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Apache Kafka® Quick Start

The guide below demonstrates how to quickly get started with Apache Kafka. You'll connect to a broker, create a topic, produce some messages, and consume them. Be sure to also check out the client code examples to learn more.

Docker

1. Set up a Kafka broker

The Docker Compose file below will run everything for you via Docker. Copy and paste it into a file named docker-compose.yml on your local filesystem.

---
version: '3'
services:
  zookeeper:
    image: confluentinc/cp-zookeeper:7.0.1
    container_name: zookeeper
    environment:
      ZOOKEEPER_CLIENT_PORT: 2181
      ZOOKEEPER_TICK_TIME: 2000

  broker:
    image: confluentinc/cp-kafka:7.0.1
    container_name: broker
    ports:
    # To learn about configuring Kafka for access across networks see
    # https://www.confluent.io/blog/kafka-client-cannot-connect-to-broker-on-aws-on-docker-etc/
      - "9092:9092"
    depends_on:
      - zookeeper
    environment:
      KAFKA_BROKER_ID: 1
      KAFKA_ZOOKEEPER_CONNECT: 'zookeeper:2181'
      KAFKA_LISTENER_SECURITY_PROTOCOL_MAP: PLAINTEXT:PLAINTEXT,PLAINTEXT_INTERNAL:PLAINTEXT
      KAFKA_ADVERTISED_LISTENERS: PLAINTEXT://localhost:9092,PLAINTEXT_INTERNAL://broker:29092
      KAFKA_OFFSETS_TOPIC_REPLICATION_FACTOR: 1
      KAFKA_TRANSACTION_STATE_LOG_MIN_ISR: 1
      KAFKA_TRANSACTION_STATE_LOG_REPLICATION_FACTOR: 1

2. Start the Kafka broker

From a directory containing the docker-compose.yml file created in the previous step, run this command to start all services in the correct order.

docker-compose up -d

3. Create a topic

Kafka stores messages in topics. It’s good practice to explicitly create them before using them, even if Kafka is configured to automagically create them when referenced.

Run this command to create a new topic into which we’ll write and read some test messages.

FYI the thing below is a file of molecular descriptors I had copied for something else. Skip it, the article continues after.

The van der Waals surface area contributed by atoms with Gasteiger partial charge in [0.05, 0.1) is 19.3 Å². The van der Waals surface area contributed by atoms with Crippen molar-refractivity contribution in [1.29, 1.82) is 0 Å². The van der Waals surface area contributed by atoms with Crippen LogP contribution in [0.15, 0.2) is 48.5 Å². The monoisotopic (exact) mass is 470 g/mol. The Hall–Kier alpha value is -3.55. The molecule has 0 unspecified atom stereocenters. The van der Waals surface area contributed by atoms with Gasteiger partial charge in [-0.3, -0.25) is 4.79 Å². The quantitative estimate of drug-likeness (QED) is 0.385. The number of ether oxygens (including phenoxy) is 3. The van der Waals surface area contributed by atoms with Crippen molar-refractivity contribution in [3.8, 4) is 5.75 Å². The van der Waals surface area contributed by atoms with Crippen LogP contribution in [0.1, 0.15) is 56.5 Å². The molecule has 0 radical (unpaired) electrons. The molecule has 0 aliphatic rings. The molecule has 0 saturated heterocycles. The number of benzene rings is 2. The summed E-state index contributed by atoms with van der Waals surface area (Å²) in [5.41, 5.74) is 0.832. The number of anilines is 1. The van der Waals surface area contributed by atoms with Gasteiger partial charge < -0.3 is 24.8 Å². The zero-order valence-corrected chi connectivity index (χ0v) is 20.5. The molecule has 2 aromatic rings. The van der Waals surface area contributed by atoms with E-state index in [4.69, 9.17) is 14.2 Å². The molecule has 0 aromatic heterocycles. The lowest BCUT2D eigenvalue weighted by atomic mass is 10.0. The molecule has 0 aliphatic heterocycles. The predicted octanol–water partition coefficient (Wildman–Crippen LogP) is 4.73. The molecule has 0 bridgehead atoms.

docker exec broker \
kafka-topics --bootstrap-server broker:9092 \
             --create \
             --topic quickstart
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4. Write messages to the topic

You can use the kafka-console-producer command line tool to write messages to a topic. This is useful for experimentation (and troubleshooting), but in practice you’ll use the Producer API in your application code, or Kafka Connect for pulling data in from other systems to Kafka.

Run this command. You’ll notice that nothing seems to happen—fear not! It is waiting for your input.

docker exec --interactive --tty broker \
kafka-console-producer --bootstrap-server broker:9092 \
                       --topic quickstart

Type in some lines of text. Each line is a new message.

this is my first kafka message
hello world!
this is my third kafka message. I’m on a roll :-D

When you’ve finished, press Ctrl-D to return to your command prompt.

5. Read messages from the topic

Now that we’ve written message to the topic, we’ll read those messages back. Run this command to launch the kafka-console-consumer. The --from-beginning argument means that messages will be read from the start of the topic.

docker exec --interactive --tty broker \
kafka-console-consumer --bootstrap-server broker:9092 \
                       --topic quickstart \
                       --from-beginning

As before, this is useful for trialling things on the command line, but in practice you’ll use the Consumer API in your application code, or Kafka Connect for reading data from Kafka to push to other systems.

You’ll see the messages that you entered in the previous step.

this is my first kafka message
hello world!
this is my third kafka message. I’m on a roll :-D

6. Write some more messages

Leave the kafka-console-consumer command from the previous step running. If you’ve already closed it, just re-run it.

Now open a new terminal window and run the kafka-console-producer again.

docker exec --interactive --tty broker \
kafka-console-producer --bootstrap-server broker:9092 \
                       --topic quickstart

Enter some more messages and note how they are displayed almost instantaneously in the consumer terminal.

Press Ctrl-D to exit the producer, and Ctrl-C to stop the consumer.

7. Stop the Kafka broker

Once you’ve finished, you can shut down the Kafka broker. Note that doing this will destroy all messages in the topics that you’ve written.

From a directory containing the docker-compose.yml file created earlier, run this command to stop all services in the correct order.

docker-compose down

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